PORTFOLIO: Sweet Briar College

Sweet Briar College – Amherst County, Va (2002-present)

Sweet Briar College is a small women’s college in central Virginia that encompasses more than 3,248 acres of rolling Piedmont land. In 2002, VFWG prepared the first Forest Stewardship Management Plan. This was updated in 2016 to reflect changes in the age and structure of stands that had been harvested during the previous decade. Though portions of the property are represented by steep and mountainous terrain, most of the land is typical Piedmont - an upland plateau in the foothills of the Blue Ridge Mountains that is characterized by gently sloping topography and numerous streams and wet weather tributaries.

Since forest management has only recently been a major objective, the property contains an abundance of mature, high grade Appalachian hardwoods (>80-90 years old). In addition, there are seven “old growth” sanctuaries with a much older age class of trees. Due to their scenic and ecological uniqueness, these sanctuaries are protected from development and forest management - other than invasive species control. Because many of the mature stands in need of thinning (due to overstocking) lie in close proximity to the campus, critical viewsheds, and riding trails, the intensity and location of timber harvesting is severely limited. As a result, it is critical that we carefully manage the timber to maintain its aesthetic quality while improving the health, quality and vigor of the stand. It is also important that we continue to employ a small logging crew that will work carefully and methodically to minimize the amount of damage to the residual timber. In addition to cutting and leaving tops close to the ground (to expedite decomposition and reduce the amount of standing slash), these crews are expected to leave little or no debris on the loading deck, and skid timber out in log lengths (instead of tree length). Research has shown this greatly reduces the amount of butt damage to the remaining timber. Since Sweet Briar also contains several stands of loblolly pine that are now ready to thin, we plan to conduct a series of traditional thinnings and pine savannah cuts as a way of generating income, improving stand growth and vigor, and enhancing the wildlife habitat, especially for quail.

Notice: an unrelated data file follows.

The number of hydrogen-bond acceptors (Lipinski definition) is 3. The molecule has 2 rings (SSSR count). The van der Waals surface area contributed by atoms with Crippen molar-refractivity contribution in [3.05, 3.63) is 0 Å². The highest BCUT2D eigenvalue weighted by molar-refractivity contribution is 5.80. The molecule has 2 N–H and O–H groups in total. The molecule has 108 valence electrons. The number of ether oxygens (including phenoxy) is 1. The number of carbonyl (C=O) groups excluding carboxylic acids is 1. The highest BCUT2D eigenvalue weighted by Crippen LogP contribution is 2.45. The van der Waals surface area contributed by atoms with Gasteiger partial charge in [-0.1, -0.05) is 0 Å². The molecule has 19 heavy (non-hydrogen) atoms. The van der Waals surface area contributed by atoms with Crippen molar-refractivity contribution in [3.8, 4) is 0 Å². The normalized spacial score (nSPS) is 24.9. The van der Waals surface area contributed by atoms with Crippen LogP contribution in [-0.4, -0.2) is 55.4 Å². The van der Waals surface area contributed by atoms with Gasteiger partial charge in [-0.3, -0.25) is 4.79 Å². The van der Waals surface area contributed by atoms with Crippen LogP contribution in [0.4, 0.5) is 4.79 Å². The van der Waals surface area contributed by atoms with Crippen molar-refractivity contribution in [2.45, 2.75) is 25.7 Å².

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"I am not a lover of lawns.  Rather would I see daisies in their thousands, ground ivy, hawkweed, and even the hated plantain with tall stems, and dandelions with splendid flowers and fairy down, than the too-well-tended lawn."

~W. H. Hudson